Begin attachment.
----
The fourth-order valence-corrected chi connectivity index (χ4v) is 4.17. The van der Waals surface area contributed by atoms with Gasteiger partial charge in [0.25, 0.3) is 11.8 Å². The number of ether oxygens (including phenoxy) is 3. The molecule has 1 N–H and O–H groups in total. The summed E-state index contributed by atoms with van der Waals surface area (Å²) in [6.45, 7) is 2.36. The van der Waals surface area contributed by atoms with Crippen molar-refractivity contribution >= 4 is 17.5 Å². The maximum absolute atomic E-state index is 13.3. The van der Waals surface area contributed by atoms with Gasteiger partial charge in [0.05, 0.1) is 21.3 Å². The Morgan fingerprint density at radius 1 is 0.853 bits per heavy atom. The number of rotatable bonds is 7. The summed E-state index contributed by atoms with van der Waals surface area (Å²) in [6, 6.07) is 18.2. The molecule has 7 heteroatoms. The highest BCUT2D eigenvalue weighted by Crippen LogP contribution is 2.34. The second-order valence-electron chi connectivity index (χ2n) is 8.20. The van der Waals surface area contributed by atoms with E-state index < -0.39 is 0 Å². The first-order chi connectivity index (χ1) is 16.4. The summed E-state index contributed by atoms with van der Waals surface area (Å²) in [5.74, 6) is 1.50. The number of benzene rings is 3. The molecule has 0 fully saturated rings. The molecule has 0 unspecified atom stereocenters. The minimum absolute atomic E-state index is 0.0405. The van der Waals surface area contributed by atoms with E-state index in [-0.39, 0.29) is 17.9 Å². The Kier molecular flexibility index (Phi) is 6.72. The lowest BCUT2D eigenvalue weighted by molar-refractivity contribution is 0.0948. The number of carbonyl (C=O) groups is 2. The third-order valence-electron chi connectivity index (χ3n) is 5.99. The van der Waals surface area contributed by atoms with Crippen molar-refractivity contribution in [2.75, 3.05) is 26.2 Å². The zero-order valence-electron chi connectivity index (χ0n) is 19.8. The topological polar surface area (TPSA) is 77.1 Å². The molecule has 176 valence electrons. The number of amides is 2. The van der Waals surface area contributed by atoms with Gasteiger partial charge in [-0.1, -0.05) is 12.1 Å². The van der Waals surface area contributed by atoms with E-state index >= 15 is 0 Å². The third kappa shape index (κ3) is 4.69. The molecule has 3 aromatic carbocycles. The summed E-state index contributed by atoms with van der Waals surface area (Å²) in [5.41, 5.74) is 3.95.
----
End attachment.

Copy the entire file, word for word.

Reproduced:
The fourth-order valence-corrected chi connectivity index (χ4v) is 4.17. The van der Waals surface area contributed by atoms with Gasteiger partial charge in [0.25, 0.3) is 11.8 Å². The number of ether oxygens (including phenoxy) is 3. The molecule has 1 N–H and O–H groups in total. The summed E-state index contributed by atoms with van der Waals surface area (Å²) in [6.45, 7) is 2.36. The van der Waals surface area contributed by atoms with Crippen molar-refractivity contribution >= 4 is 17.5 Å². The maximum absolute atomic E-state index is 13.3. The van der Waals surface area contributed by atoms with Gasteiger partial charge in [0.05, 0.1) is 21.3 Å². The Morgan fingerprint density at radius 1 is 0.853 bits per heavy atom. The number of rotatable bonds is 7. The summed E-state index contributed by atoms with van der Waals surface area (Å²) in [6, 6.07) is 18.2. The molecule has 7 heteroatoms. The highest BCUT2D eigenvalue weighted by Crippen LogP contribution is 2.34. The second-order valence-electron chi connectivity index (χ2n) is 8.20. The van der Waals surface area contributed by atoms with E-state index < -0.39 is 0 Å². The first-order chi connectivity index (χ1) is 16.4. The summed E-state index contributed by atoms with van der Waals surface area (Å²) in [5.74, 6) is 1.50. The number of benzene rings is 3. The molecule has 0 fully saturated rings. The molecule has 0 unspecified atom stereocenters. The minimum absolute atomic E-state index is 0.0405. The van der Waals surface area contributed by atoms with E-state index in [-0.39, 0.29) is 17.9 Å². The Kier molecular flexibility index (Phi) is 6.72. The lowest BCUT2D eigenvalue weighted by molar-refractivity contribution is 0.0948. The number of carbonyl (C=O) groups is 2. The third-order valence-electron chi connectivity index (χ3n) is 5.99. The van der Waals surface area contributed by atoms with Crippen molar-refractivity contribution in [2.75, 3.05) is 26.2 Å². The zero-order valence-electron chi connectivity index (χ0n) is 19.8. The topological polar surface area (TPSA) is 77.1 Å². The molecule has 176 valence electrons. The number of amides is 2. The van der Waals surface area contributed by atoms with Gasteiger partial charge in [-0.1, -0.05) is 12.1 Å². The van der Waals surface area contributed by atoms with E-state index >= 15 is 0 Å². The third kappa shape index (κ3) is 4.69. The molecule has 3 aromatic carbocycles. The summed E-state index contributed by atoms with van der Waals surface area (Å²) in [5.41, 5.74) is 3.95.